Hmm DonutsIn an email to me, a Dunkin’ spokesman said he was aware of Sinker’s suit, but that they had not yet been served with the papers. He went on to say, “We put exactly the amount of jelly in our donuts that we think they deserve. If Sinker doesn’t like it, she can start her own donut store. We’ll be happy to open a franchise next door to see who is favored by the public.  We’ll even give away free samples for awhile to make sure people taste ours.”

The Dunkin’ spokesman also insisted that if he was being quoted, that doughnut be spelled “donut.”

The suit looks to me like a good one. It’s about time, after all, that consumers spending hard-earned money get what they paid for — more jelly in our doughnuts.

While some may want to demonize this suit as part of the problem of overzealous lawyering, perhaps we should step back and salute this woman for her courage taking a stand and risking her name and reputation taking on this giant food conglomerate.

Dunkin’ Brands, after all, also owns Baskin-Robbins, which has been rumored to face accusations of diminishing chip size in its legendary chocolate chip ice cream. A success with either Starbucks or Dunkin’ would seem to benefit millions of consumers in a wide variety of claims against food-fleecing companies affecting the quality of their purchases.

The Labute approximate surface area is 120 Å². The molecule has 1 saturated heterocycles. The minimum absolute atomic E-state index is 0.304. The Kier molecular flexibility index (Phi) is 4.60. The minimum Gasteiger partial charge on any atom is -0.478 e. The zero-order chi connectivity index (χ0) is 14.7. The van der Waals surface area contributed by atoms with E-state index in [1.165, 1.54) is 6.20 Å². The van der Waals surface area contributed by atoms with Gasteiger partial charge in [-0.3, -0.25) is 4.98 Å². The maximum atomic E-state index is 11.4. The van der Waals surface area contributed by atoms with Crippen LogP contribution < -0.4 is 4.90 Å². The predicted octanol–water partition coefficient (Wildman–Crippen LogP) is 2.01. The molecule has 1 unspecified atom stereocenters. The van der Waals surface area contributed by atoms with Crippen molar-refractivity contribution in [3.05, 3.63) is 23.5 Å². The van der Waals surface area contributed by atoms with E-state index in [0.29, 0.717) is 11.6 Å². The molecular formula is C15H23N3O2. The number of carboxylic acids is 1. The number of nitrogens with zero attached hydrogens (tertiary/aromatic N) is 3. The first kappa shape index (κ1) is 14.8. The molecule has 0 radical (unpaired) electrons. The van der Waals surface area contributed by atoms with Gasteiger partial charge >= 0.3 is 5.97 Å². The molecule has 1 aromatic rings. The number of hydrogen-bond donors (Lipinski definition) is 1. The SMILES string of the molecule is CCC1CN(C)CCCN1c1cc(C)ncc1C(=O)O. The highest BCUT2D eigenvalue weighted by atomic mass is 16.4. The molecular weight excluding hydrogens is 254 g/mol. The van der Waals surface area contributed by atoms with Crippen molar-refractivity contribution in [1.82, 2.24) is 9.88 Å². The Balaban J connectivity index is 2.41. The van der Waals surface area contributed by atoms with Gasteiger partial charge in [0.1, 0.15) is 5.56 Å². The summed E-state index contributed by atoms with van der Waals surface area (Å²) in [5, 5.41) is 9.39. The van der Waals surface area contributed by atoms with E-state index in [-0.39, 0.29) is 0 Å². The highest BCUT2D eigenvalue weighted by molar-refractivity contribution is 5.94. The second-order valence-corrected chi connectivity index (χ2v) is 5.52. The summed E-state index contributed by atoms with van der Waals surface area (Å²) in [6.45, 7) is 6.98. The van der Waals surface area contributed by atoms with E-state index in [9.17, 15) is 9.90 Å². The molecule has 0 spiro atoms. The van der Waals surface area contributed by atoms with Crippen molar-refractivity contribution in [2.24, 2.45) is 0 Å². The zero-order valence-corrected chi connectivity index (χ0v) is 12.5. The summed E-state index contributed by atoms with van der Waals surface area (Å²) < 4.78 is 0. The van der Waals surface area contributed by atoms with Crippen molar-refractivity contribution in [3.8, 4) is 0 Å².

AddendumThe Great Jelly Donut Parody (Hey, why’d you do dat?)

Addendum 2Starbucks Iced Coffee Lawsuit – A Rebuttal

 

March 10th, 2016

Thank You, Donald Trump!

Donald Trump speaks at the 2015 Conservative Political Action Conference (CPAC) at the Gaylord National Resort & Convention Center at National Harbor MD on February 27, 2015. (Photo by Jeff Malet)

Donald Trump speaks at the 2015 Conservative Political Action Conference (CPAC) at the Gaylord National Resort & Convention Center at National Harbor MD on February 27, 2015. (Photo by Jeff Malet)

Thank you Donald Trump!!! For you did the Constitution and the First Amendment a tremendous service.

You exposed for the entire nation that there are people out there that wish to shut down free speech, and that some are willing to abuse the courts in order to accomplish that goal. Specifically, you exposed that there are some that will bring utterly frivolous defamation suits for the purpose of curtailing criticism, otherwise known as chilling free speech.

As someone that has been twice sued for defamation, and argued in an op-ed that New York needs robust Anti-SLAPP legislation, we can fairly say the issue is dear to my heart.

You did this, Donald Trump. And I am not referring to your recent tirade where you promised to “open up” libel laws which you promised to change if you’re elected president, despite the fact that the president doesn’t hold such power.

No, your service came in comment you made over someone who had sued a reporter over an investigation of the net worth of a loud mouthed real estate developer who was claiming to be worth 5-6 billion when the reporter, Timothy L. O’Brien, said the guy was worth “only” 150M and 250M.

I know! Could you believe someone would bring such a moronic suit!